Writer: Amanda Bradford, 575-646-7148, firstname.lastname@example.org
New Mexico’s culturally diverse population and rugged desert terrain make it a special place for visitors and guests – but these same qualities create challenges when it comes to delivering quality health and wellness information and services to rural communities with a limited network of providers. Advances in telemedicine, digital health monitoring and medical technology continue to improve access for rural residents, and in this rapidly growing field, there is plenty of room for new products and ideas that benefit all New Mexicans.
With funding support from New Mexico Gas Company, Arrowhead Center, the entrepreneurship and innovation hub at New Mexico State University, has launched a new program to accelerate the growth of New Mexico business ideas in the digital health industry.
HealthSprint is a five-month venture builder program designed to support innovation in digital healthcare. It will culminate with Health Assembly, a demonstration day and conference in June, providing a platform for entrepreneurs to connect with funders, partners and customers.
The digital health industry includes products and services related to mobile health, health information technology, wearable devices, telehealth, telemedicine, and many others. HealthSprint aims to accelerate the growth of these business ventures by offering dedicated business development, financing, testing and connections under one roof, much like Arrowhead’s successful AgSprint program recently did for agricultural technology ventures.
Dr. Richard Larson, executive vice chancellor at the University of New Mexico Health Sciences Center and chair of the New Mexico BioScience Authority, said the HealthSprint accelerator targets an important industry for the state’s continued economic development.
“One of the key pillars to the future of New Mexico’s economy and jobs will be the creation in new areas like bioscience and biotechnology,” Larson said. “Promoting and incenting startup companies through accelerators that strengthen technology transfer from universities to the private sector is a critical element to success.”
Zetdi Sloan, director of the Arrowhead Technology Incubator and the HealthSprint accelerator, said NMSU’s service mission as the state’s land-grant institution and its significant breadth of expertise and health programing across many disciplines makes the university uniquely positioned to benefit entrepreneurs interested in the digital health industry.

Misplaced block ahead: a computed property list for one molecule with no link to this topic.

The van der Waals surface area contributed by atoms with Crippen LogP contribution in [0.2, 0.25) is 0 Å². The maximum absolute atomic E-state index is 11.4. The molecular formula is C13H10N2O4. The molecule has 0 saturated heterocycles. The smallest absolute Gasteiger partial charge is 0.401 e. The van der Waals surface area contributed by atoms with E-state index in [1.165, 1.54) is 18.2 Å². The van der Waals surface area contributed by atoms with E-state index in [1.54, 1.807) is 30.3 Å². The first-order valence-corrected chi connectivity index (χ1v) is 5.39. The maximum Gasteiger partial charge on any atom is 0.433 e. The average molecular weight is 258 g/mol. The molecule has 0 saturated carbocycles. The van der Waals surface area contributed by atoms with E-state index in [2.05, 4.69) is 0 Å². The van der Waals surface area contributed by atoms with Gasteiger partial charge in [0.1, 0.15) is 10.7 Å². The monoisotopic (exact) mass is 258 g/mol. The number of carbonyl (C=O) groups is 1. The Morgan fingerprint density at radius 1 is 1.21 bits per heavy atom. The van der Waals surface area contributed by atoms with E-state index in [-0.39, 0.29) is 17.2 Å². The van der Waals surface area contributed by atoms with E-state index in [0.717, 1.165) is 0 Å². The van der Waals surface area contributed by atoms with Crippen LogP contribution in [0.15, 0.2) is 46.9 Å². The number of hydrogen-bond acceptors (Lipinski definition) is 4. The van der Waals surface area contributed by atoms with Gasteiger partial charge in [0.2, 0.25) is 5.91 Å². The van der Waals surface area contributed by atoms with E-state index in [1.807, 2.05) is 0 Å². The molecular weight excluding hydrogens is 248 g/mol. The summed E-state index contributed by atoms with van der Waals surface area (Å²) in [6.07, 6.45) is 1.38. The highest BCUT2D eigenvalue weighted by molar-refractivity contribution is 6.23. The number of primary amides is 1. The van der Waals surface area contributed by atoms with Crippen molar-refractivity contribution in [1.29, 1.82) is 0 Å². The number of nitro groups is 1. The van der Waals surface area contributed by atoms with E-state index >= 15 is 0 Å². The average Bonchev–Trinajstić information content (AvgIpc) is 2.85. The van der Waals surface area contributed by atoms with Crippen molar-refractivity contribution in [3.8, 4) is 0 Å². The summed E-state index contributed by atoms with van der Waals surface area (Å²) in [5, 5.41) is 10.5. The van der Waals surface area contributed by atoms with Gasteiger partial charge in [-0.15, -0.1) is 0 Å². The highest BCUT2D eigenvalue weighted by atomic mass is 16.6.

“We offer key partnerships, like the Burrell College of Osteopathic Medicine that’s housed on our campus, as well as more than 40 health-related programs that span every college and discipline right here at NMSU,” Sloan said. “Our state-of-the-art kinesiology research facility is just one example of the resources we can connect with our HealthSprint clients to help them evaluate their products and ideas.”
“Arrowhead Center provides a framework of support and services that can liberate innovators and innovations from the traditional pitfalls of commercializing new technologies,” said George Mychaskiw, co-founder, founding dean and chief academic officer at Burrell College of Osteopathic Medicine. “The HealthSprint accelerator will open up opportunity to a new range of innovators to impact healthcare and healthcare delivery for our region and beyond.”
The initial four-week customer discovery period is modeled on the National Science Foundation I-Corps program. Those who show promise will also be invited to continue the program for the next four months and will have access to demonstration and validation partners, investment consideration for the Arrowhead Innovation Fund and NSF I-Corps lineage enabling them to apply for an additional $50,000 in federal funding.
Teams do not need any prior NMSU affiliation to be considered, and selected businesses can participate in the program’s curriculum and its weekly workshops virtually or in-person, making HealthSprint accessible for health technology entrepreneurs in even the most rural areas of New Mexico.
Up to 10 New Mexico companies will be accepted into the accelerator, and each will receive $2,000 to support their customer discovery and to cover the expenses of professional services such as technical writing, website development, counsel on patents and technology licensing, and regulatory consulting. One company will also receive a $20,000 seed investment.
The HealthSprint program is the latest in a series of Arrowhead Accelerator programs funded by New Mexico Gas Company. Previous cohorts have included TechSprint, which focused on tech startups in New Mexico, AgSprint, which attracted agricultural technology businesses from across the Southwest, and BizSprint, which supported New Mexico-based startups that plan to sell their products and services outside the state.
Each HealthSprint team has a required structure, including an entrepreneurial lead based in New Mexico, a technical lead and a business mentor, and Arrowhead Center can help connect applicants to potential team members who could fill any roles that are missing.
Applications for HealthSprint are open through Dec. 10, 2017 at arrowheadcenter.nmsu.edu/healthsprint. The cohort will meet Friday mornings beginning in January 2018.